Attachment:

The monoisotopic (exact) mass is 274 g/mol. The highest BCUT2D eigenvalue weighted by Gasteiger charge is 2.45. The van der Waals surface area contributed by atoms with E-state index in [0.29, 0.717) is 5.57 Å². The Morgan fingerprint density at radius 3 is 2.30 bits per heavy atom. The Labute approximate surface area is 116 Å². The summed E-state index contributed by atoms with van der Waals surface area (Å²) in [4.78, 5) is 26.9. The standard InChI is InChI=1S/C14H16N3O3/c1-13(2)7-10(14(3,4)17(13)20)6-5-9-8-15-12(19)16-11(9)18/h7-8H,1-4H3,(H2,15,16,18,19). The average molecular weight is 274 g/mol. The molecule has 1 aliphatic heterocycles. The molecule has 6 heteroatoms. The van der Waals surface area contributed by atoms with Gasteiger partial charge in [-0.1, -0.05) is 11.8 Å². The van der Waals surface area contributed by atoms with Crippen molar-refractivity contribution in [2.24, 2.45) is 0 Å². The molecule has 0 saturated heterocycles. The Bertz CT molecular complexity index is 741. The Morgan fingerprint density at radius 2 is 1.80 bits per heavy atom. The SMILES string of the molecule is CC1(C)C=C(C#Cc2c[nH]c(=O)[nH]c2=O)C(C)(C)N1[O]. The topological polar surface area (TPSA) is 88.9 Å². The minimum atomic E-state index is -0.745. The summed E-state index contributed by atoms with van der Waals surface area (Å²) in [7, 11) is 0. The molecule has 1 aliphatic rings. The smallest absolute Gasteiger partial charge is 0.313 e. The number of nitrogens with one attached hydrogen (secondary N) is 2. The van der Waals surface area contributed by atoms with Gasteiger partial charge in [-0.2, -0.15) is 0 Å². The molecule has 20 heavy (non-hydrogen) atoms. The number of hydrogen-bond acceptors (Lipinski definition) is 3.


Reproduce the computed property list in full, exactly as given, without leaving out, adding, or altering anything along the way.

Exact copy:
The monoisotopic (exact) mass is 274 g/mol. The highest BCUT2D eigenvalue weighted by Gasteiger charge is 2.45. The van der Waals surface area contributed by atoms with E-state index in [0.29, 0.717) is 5.57 Å². The Morgan fingerprint density at radius 3 is 2.30 bits per heavy atom. The Labute approximate surface area is 116 Å². The summed E-state index contributed by atoms with van der Waals surface area (Å²) in [4.78, 5) is 26.9. The standard InChI is InChI=1S/C14H16N3O3/c1-13(2)7-10(14(3,4)17(13)20)6-5-9-8-15-12(19)16-11(9)18/h7-8H,1-4H3,(H2,15,16,18,19). The average molecular weight is 274 g/mol. The molecule has 1 aliphatic heterocycles. The molecule has 6 heteroatoms. The van der Waals surface area contributed by atoms with Gasteiger partial charge in [-0.1, -0.05) is 11.8 Å². The van der Waals surface area contributed by atoms with Crippen molar-refractivity contribution in [2.24, 2.45) is 0 Å². The molecule has 0 saturated heterocycles. The Bertz CT molecular complexity index is 741. The Morgan fingerprint density at radius 2 is 1.80 bits per heavy atom. The SMILES string of the molecule is CC1(C)C=C(C#Cc2c[nH]c(=O)[nH]c2=O)C(C)(C)N1[O]. The topological polar surface area (TPSA) is 88.9 Å². The minimum atomic E-state index is -0.745. The summed E-state index contributed by atoms with van der Waals surface area (Å²) in [7, 11) is 0. The molecule has 1 aliphatic rings. The smallest absolute Gasteiger partial charge is 0.313 e. The number of nitrogens with one attached hydrogen (secondary N) is 2. The van der Waals surface area contributed by atoms with Gasteiger partial charge in [-0.2, -0.15) is 0 Å². The molecule has 20 heavy (non-hydrogen) atoms. The number of hydrogen-bond acceptors (Lipinski definition) is 3.